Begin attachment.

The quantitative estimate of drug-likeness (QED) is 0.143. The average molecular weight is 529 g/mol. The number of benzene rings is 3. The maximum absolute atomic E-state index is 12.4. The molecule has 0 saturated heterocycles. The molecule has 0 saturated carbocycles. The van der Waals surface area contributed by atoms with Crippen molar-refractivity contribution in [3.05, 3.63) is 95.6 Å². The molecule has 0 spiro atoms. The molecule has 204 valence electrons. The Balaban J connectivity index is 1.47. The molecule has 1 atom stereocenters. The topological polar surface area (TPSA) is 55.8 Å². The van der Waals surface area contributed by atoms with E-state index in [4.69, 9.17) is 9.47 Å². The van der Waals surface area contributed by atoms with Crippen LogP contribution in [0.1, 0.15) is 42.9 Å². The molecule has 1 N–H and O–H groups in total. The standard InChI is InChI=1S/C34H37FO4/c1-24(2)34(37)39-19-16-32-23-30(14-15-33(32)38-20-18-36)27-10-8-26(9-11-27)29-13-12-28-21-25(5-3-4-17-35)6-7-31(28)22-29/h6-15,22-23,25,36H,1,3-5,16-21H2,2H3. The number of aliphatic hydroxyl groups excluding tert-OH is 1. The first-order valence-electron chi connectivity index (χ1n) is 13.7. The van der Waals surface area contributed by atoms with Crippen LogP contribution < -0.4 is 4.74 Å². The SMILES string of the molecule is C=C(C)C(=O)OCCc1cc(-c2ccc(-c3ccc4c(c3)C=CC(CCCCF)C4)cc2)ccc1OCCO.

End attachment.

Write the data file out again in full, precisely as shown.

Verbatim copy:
The quantitative estimate of drug-likeness (QED) is 0.143. The average molecular weight is 529 g/mol. The number of benzene rings is 3. The maximum absolute atomic E-state index is 12.4. The molecule has 0 saturated heterocycles. The molecule has 0 saturated carbocycles. The van der Waals surface area contributed by atoms with Crippen molar-refractivity contribution in [3.05, 3.63) is 95.6 Å². The molecule has 0 spiro atoms. The molecule has 204 valence electrons. The Balaban J connectivity index is 1.47. The molecule has 1 atom stereocenters. The topological polar surface area (TPSA) is 55.8 Å². The van der Waals surface area contributed by atoms with E-state index in [4.69, 9.17) is 9.47 Å². The van der Waals surface area contributed by atoms with Crippen LogP contribution in [0.1, 0.15) is 42.9 Å². The molecule has 1 N–H and O–H groups in total. The standard InChI is InChI=1S/C34H37FO4/c1-24(2)34(37)39-19-16-32-23-30(14-15-33(32)38-20-18-36)27-10-8-26(9-11-27)29-13-12-28-21-25(5-3-4-17-35)6-7-31(28)22-29/h6-15,22-23,25,36H,1,3-5,16-21H2,2H3. The number of aliphatic hydroxyl groups excluding tert-OH is 1. The first-order valence-electron chi connectivity index (χ1n) is 13.7. The van der Waals surface area contributed by atoms with Crippen LogP contribution < -0.4 is 4.74 Å². The SMILES string of the molecule is C=C(C)C(=O)OCCc1cc(-c2ccc(-c3ccc4c(c3)C=CC(CCCCF)C4)cc2)ccc1OCCO.